Production values are high once again. The city of Glass looks breathtaking in its minimalistic design and sparse use of colours. Ther’s a greater use of colour here than in the first title, but it’s still used with restraint in most places and used to accent things in others. Saturated pinks and purples often fill spaces that back on to advertising boards etc – it helps make the game look even more appealing. Frame rate was a silky 60 plus frames per second on my GTX970 in 1080p with everything turned up to Ultra. There were a handful of moments the game slowed down but it never seemed to be from the action on screen so I’d point my finger at some form of streaming from disc to load in a new area. That said I housed the install on my SSD so it really shouldn’t have hitched.
The game does have a few rough edges here and there though with some low quality textures used for places you’d not normally look or for close up things. Having come off the back of playing Uncharted 4 and the Ratchet & Clank reboot things seems needlessly rough for such a high profile release.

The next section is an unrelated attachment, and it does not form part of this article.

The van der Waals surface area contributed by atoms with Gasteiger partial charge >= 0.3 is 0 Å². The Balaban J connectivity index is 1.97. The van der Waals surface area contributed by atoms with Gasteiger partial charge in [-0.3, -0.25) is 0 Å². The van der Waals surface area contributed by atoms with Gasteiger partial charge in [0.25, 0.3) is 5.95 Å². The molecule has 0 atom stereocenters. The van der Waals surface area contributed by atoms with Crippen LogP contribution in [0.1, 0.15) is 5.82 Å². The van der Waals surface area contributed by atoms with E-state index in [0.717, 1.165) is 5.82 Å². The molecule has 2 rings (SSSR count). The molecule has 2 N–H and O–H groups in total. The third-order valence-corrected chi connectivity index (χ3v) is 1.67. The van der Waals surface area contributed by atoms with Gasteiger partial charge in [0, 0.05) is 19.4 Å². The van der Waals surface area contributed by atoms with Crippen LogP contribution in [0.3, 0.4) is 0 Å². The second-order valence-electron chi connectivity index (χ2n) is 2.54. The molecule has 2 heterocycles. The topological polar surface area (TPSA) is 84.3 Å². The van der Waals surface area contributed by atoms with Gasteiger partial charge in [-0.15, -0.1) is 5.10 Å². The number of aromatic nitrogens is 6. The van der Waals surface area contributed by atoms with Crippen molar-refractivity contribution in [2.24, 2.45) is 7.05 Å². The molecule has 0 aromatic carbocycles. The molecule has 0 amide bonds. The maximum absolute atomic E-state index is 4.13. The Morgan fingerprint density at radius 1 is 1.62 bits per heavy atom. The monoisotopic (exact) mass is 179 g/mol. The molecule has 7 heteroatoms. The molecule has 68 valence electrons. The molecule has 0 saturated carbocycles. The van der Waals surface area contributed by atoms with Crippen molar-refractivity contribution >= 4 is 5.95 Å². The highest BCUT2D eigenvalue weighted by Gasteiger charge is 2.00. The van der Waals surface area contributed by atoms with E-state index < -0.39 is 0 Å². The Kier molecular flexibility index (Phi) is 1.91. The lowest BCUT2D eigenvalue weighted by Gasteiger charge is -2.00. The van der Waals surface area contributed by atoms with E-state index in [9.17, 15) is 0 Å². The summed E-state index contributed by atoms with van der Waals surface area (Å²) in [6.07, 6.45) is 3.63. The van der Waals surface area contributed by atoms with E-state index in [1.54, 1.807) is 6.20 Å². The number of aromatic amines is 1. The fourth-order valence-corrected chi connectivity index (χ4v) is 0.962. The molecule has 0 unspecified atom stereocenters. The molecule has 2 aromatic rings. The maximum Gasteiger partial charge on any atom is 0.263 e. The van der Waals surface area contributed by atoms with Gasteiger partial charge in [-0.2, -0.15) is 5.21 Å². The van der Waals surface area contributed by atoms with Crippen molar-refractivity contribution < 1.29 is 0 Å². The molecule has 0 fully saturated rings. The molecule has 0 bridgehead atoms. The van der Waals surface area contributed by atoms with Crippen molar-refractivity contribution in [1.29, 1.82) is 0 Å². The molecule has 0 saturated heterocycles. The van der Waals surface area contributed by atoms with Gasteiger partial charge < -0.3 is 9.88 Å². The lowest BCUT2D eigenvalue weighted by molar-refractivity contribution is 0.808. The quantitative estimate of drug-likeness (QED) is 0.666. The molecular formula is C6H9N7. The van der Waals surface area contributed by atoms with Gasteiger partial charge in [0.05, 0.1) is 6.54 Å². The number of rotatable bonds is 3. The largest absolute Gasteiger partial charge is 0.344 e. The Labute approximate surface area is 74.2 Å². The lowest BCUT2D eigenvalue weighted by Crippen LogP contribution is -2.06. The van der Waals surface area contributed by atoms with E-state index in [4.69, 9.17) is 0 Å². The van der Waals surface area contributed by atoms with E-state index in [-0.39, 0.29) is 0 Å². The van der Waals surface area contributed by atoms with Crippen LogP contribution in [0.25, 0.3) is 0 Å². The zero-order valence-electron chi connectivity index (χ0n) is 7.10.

That said nothing else plays like Mirror’s Edge Catalyst does, with the exception of the first title. It’s just a shame that you have to wade through so much of the story drudge and tedious combat to open up the map fully. Once opened the map is huge and full of a multitude of things to take on. Strictly timed deliveries, races, audio logs, collectibles, billboard hacks and friend challenges form a small part of the selection on offer and really encourages you explore the city. It’s the times when you’re using every skill in Faith’s parkour trick bag to reach the top of a building that the game really clicks. Gaining XP as you take on missions and challenges helps you to unlock more of Faith’s abilities (double wall jumps etc) but I found I managed to unlock more than two-thirds of the abilities just by doing the story and finding a few of the items in the world.